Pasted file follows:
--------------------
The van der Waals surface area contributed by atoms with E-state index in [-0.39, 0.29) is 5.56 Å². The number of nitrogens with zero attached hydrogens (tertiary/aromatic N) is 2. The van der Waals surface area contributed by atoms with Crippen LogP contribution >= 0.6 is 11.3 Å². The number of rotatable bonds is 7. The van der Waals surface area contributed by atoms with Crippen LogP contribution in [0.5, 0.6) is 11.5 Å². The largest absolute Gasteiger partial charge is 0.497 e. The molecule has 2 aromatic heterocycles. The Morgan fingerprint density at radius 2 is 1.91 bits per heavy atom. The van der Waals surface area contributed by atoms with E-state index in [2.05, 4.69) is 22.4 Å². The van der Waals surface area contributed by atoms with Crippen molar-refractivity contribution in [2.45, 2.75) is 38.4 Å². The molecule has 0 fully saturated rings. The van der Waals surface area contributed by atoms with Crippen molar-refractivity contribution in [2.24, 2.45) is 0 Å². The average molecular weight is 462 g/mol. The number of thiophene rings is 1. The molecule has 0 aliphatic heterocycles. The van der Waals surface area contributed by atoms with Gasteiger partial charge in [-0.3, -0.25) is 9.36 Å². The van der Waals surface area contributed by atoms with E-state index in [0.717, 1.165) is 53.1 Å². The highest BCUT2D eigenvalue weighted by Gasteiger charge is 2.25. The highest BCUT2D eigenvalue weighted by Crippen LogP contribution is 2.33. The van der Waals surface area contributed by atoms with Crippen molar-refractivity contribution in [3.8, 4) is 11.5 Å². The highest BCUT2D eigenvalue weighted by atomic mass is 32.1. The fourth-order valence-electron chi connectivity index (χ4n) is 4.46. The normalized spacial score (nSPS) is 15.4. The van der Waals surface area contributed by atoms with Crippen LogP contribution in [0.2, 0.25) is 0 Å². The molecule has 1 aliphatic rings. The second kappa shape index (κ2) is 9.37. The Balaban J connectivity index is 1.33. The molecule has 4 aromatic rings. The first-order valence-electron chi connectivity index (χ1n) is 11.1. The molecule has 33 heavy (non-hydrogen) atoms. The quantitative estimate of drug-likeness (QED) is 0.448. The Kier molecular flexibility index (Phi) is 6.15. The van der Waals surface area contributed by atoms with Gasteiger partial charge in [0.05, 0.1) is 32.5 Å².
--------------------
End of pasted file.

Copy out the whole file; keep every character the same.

The van der Waals surface area contributed by atoms with E-state index in [-0.39, 0.29) is 5.56 Å². The number of nitrogens with zero attached hydrogens (tertiary/aromatic N) is 2. The van der Waals surface area contributed by atoms with Crippen LogP contribution >= 0.6 is 11.3 Å². The number of rotatable bonds is 7. The van der Waals surface area contributed by atoms with Crippen LogP contribution in [0.5, 0.6) is 11.5 Å². The largest absolute Gasteiger partial charge is 0.497 e. The molecule has 2 aromatic heterocycles. The Morgan fingerprint density at radius 2 is 1.91 bits per heavy atom. The van der Waals surface area contributed by atoms with E-state index in [2.05, 4.69) is 22.4 Å². The van der Waals surface area contributed by atoms with Crippen molar-refractivity contribution in [2.45, 2.75) is 38.4 Å². The molecule has 0 fully saturated rings. The van der Waals surface area contributed by atoms with Crippen molar-refractivity contribution in [2.24, 2.45) is 0 Å². The average molecular weight is 462 g/mol. The number of thiophene rings is 1. The molecule has 0 aliphatic heterocycles. The van der Waals surface area contributed by atoms with Gasteiger partial charge in [-0.3, -0.25) is 9.36 Å². The van der Waals surface area contributed by atoms with E-state index in [0.717, 1.165) is 53.1 Å². The highest BCUT2D eigenvalue weighted by Gasteiger charge is 2.25. The highest BCUT2D eigenvalue weighted by Crippen LogP contribution is 2.33. The van der Waals surface area contributed by atoms with Crippen molar-refractivity contribution in [3.8, 4) is 11.5 Å². The highest BCUT2D eigenvalue weighted by atomic mass is 32.1. The fourth-order valence-electron chi connectivity index (χ4n) is 4.46. The normalized spacial score (nSPS) is 15.4. The van der Waals surface area contributed by atoms with Crippen LogP contribution in [0.2, 0.25) is 0 Å². The molecule has 1 aliphatic rings. The second kappa shape index (κ2) is 9.37. The Balaban J connectivity index is 1.33. The molecule has 4 aromatic rings. The first-order valence-electron chi connectivity index (χ1n) is 11.1. The molecule has 33 heavy (non-hydrogen) atoms. The quantitative estimate of drug-likeness (QED) is 0.448. The Kier molecular flexibility index (Phi) is 6.15. The van der Waals surface area contributed by atoms with Gasteiger partial charge in [0.05, 0.1) is 32.5 Å².